Riley is now having a mini-revival, thanks to the efforts of former Bradford University student David Copeland, who has written extensively about Willie, uncovered archives and made many fascinating connections. On 25 October 2013, David will talk about Willie as part of an event on Yorkshire writers during Sheffield’s Off the Shelf festival. Find out more in this article from Saturday’s Yorkshire Post.
Windyridge Revisited dustjacket – my favourite dustjacket in Special Collections!
Posted in Bradford, Literature, Religion, Riley, Willie, Yorkshire
Tagged Fiction, Literature, Novelists, Novels, Sheffield Hallam University, Special Collections, Willie Riley, Yorkshire
J.B. Priestley’s great novel of the City of London and the working lives of Londoners during the Depression, Angel Pavement, will be broadcast on Radio 4 on Sunday 5 May 2013 at 3 pm. Part 2 will be broadcast on Sunday 12. I expect it will be available to listen online for some time after the broadcasts.
We’ve just put the latest edition of the catalogue of the J.B. Priestley Archive online.
YMCA “On active service” letterhead from one of J.B. Priestley’s letters home.
Lots of new things and improvements in response to readers’ needs, including:
- Enhanced section on Priestley’s unpublished scripts for books, plays, television and film. These include collaborations with Fred Hoyle and Iris Murdoch. Lots of detail on the physical nature of the scripts e.g. amendments by Priestley.
- More letters, notably Priestley’s incredible Great War letters from the trenches.
- Detailed cataloguing of files on Priestley’s art collection, indexing the artists he collected.
- Programmes, press cuttings and other responses to Priestley 2008-2012. Definite revival of interest, encompassing several less well known plays, and from scholarly, political and literary angles.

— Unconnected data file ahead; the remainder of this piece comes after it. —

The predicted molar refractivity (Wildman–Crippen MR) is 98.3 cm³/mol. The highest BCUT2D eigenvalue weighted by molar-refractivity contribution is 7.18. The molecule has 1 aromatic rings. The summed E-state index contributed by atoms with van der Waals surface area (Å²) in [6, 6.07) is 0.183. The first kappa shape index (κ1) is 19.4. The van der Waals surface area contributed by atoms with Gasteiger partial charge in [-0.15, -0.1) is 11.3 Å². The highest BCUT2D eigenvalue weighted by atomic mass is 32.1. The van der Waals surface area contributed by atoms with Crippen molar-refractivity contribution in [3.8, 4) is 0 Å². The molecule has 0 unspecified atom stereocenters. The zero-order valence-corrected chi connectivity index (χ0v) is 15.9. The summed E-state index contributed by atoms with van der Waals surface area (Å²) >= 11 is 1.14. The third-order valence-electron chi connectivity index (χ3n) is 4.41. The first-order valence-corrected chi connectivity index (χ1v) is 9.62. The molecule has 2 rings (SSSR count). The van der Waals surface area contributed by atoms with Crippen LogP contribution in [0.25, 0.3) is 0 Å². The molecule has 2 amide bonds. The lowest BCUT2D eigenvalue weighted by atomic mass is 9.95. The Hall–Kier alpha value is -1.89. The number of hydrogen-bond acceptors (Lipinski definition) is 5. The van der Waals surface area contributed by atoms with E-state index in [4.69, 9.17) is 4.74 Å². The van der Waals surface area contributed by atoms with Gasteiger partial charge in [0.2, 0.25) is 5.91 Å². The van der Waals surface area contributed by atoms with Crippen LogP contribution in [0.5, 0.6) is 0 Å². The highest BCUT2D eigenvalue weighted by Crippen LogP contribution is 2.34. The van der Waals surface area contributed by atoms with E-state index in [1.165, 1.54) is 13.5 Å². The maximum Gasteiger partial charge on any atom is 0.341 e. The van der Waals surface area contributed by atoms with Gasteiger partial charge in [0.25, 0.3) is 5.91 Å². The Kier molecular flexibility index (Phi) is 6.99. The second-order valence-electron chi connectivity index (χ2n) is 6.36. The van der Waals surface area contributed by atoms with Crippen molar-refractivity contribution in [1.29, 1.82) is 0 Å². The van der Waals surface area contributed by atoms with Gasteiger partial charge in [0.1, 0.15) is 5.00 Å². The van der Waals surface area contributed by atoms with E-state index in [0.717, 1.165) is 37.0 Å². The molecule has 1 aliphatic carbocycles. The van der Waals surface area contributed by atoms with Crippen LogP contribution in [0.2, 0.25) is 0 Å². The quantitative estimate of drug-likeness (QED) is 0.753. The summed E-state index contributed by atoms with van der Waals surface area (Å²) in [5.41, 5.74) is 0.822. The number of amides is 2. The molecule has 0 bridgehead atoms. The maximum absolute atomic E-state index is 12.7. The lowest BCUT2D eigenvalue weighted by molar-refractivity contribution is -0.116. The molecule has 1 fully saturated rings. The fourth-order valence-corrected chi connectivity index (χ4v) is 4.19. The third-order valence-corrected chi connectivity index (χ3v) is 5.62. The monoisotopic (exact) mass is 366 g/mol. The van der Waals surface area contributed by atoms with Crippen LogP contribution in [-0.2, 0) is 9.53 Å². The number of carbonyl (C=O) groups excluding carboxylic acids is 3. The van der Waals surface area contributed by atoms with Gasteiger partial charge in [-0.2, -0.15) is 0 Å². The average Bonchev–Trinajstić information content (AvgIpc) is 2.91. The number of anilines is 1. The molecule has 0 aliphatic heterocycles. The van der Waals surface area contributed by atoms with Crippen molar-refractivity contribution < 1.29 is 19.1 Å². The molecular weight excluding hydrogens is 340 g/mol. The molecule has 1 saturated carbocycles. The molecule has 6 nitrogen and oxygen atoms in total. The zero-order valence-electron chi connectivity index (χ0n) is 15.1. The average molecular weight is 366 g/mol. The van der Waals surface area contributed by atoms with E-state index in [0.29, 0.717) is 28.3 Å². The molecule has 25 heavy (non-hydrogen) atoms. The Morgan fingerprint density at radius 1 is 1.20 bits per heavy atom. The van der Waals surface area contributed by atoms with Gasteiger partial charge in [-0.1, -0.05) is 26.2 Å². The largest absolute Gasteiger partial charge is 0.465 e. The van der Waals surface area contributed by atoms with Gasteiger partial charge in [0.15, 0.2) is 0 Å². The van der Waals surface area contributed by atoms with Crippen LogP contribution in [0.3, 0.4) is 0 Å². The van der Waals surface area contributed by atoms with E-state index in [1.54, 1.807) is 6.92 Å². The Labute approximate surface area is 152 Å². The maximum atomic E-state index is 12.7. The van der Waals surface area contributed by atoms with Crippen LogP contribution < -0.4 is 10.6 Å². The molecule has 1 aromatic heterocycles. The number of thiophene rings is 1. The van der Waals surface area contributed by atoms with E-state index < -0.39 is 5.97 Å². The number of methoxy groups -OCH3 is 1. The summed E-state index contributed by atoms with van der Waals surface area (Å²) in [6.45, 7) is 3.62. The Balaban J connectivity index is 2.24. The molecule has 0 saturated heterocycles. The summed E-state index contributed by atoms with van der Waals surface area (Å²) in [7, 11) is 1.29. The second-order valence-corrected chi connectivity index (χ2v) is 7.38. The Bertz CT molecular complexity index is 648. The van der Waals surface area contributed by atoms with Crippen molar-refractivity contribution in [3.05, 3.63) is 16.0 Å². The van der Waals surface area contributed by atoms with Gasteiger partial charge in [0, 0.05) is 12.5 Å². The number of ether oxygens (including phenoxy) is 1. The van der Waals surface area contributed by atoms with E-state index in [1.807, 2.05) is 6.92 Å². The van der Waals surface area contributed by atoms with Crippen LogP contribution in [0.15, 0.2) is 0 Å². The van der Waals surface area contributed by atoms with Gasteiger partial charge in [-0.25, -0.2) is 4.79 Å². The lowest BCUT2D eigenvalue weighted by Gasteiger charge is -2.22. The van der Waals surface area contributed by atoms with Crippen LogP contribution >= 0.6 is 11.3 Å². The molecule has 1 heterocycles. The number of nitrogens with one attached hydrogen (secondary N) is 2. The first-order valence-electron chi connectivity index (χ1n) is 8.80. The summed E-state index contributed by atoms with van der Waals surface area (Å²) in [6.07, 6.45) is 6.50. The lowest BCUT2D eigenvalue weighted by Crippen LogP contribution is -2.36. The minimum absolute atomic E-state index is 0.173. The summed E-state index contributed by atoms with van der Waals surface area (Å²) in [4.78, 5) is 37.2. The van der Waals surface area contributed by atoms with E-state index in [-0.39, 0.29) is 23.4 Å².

- Some sections renumbered for ease of use (don’t worry if you’re using the old numbers, we can cross-refer between them).
More on all the above in future blog posts!
Posted in Bradford, Hawkes, Jacquetta, Literature, Peace, Politics, Priestley, J.B., Yorkshire, Yorkshire Dales
Tagged Archives, Art, Catalogues, Film, First World War, J.B. Priestley, Letters, Manuscripts, Paintings, Plays, Special Collections, Television
Special Collections will be closed for the Easter Break from Friday 29 March-Tuesday 2 April inclusive. We’re thrilled that J.B. Priestley features at the Bradford Eastercon on the Saturday. In honour of which, here is a detail from the wonderful dustjacket of Priestley’s uncorrected proof copy of Of Time and Stars: the worlds of Arthur C. Clarke (for which Priestley wrote the introduction).
Our reproduction doesn’t do justice to the amazingly purple, pink, orange and yellow original, which also (I think) introduces Clarke’s stories very well as does JBP’s typically quirky and personal introduction.
Whether you’re going to Eastercon or not, we wish you a very happy Easter!
Posted in Bradford, Literature, Priestley, J.B., Service News and Updates